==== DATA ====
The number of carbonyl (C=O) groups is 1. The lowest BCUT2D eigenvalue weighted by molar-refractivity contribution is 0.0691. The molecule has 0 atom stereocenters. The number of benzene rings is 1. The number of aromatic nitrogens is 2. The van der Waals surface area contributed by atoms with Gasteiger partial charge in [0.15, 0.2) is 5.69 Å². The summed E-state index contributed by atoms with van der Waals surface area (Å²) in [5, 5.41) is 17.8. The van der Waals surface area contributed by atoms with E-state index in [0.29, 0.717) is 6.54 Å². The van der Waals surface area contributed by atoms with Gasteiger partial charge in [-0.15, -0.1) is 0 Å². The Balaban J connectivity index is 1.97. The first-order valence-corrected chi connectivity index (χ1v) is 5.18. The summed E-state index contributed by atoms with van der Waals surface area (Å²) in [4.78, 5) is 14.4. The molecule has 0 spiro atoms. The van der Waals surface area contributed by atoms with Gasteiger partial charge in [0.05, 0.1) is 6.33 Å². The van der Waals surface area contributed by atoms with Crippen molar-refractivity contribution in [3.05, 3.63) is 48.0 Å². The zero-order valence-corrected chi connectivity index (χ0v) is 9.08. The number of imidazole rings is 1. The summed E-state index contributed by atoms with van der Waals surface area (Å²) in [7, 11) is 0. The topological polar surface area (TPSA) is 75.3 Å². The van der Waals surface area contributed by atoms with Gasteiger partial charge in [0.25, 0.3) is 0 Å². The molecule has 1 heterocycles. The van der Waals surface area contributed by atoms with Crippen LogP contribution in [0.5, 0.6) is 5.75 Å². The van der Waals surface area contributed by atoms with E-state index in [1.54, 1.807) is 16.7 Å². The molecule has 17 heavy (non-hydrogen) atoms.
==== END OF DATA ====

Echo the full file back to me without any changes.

The number of carbonyl (C=O) groups is 1. The lowest BCUT2D eigenvalue weighted by molar-refractivity contribution is 0.0691. The molecule has 0 atom stereocenters. The number of benzene rings is 1. The number of aromatic nitrogens is 2. The van der Waals surface area contributed by atoms with Gasteiger partial charge in [0.15, 0.2) is 5.69 Å². The summed E-state index contributed by atoms with van der Waals surface area (Å²) in [5, 5.41) is 17.8. The van der Waals surface area contributed by atoms with E-state index in [0.29, 0.717) is 6.54 Å². The van der Waals surface area contributed by atoms with Gasteiger partial charge in [-0.15, -0.1) is 0 Å². The Balaban J connectivity index is 1.97. The first-order valence-corrected chi connectivity index (χ1v) is 5.18. The summed E-state index contributed by atoms with van der Waals surface area (Å²) in [4.78, 5) is 14.4. The molecule has 0 spiro atoms. The van der Waals surface area contributed by atoms with Gasteiger partial charge in [0.05, 0.1) is 6.33 Å². The van der Waals surface area contributed by atoms with Crippen molar-refractivity contribution in [3.05, 3.63) is 48.0 Å². The zero-order valence-corrected chi connectivity index (χ0v) is 9.08. The number of imidazole rings is 1. The summed E-state index contributed by atoms with van der Waals surface area (Å²) in [7, 11) is 0. The topological polar surface area (TPSA) is 75.3 Å². The van der Waals surface area contributed by atoms with Gasteiger partial charge in [0.25, 0.3) is 0 Å². The molecule has 1 heterocycles. The van der Waals surface area contributed by atoms with Crippen LogP contribution in [0.5, 0.6) is 5.75 Å². The van der Waals surface area contributed by atoms with E-state index in [1.54, 1.807) is 16.7 Å². The molecule has 17 heavy (non-hydrogen) atoms.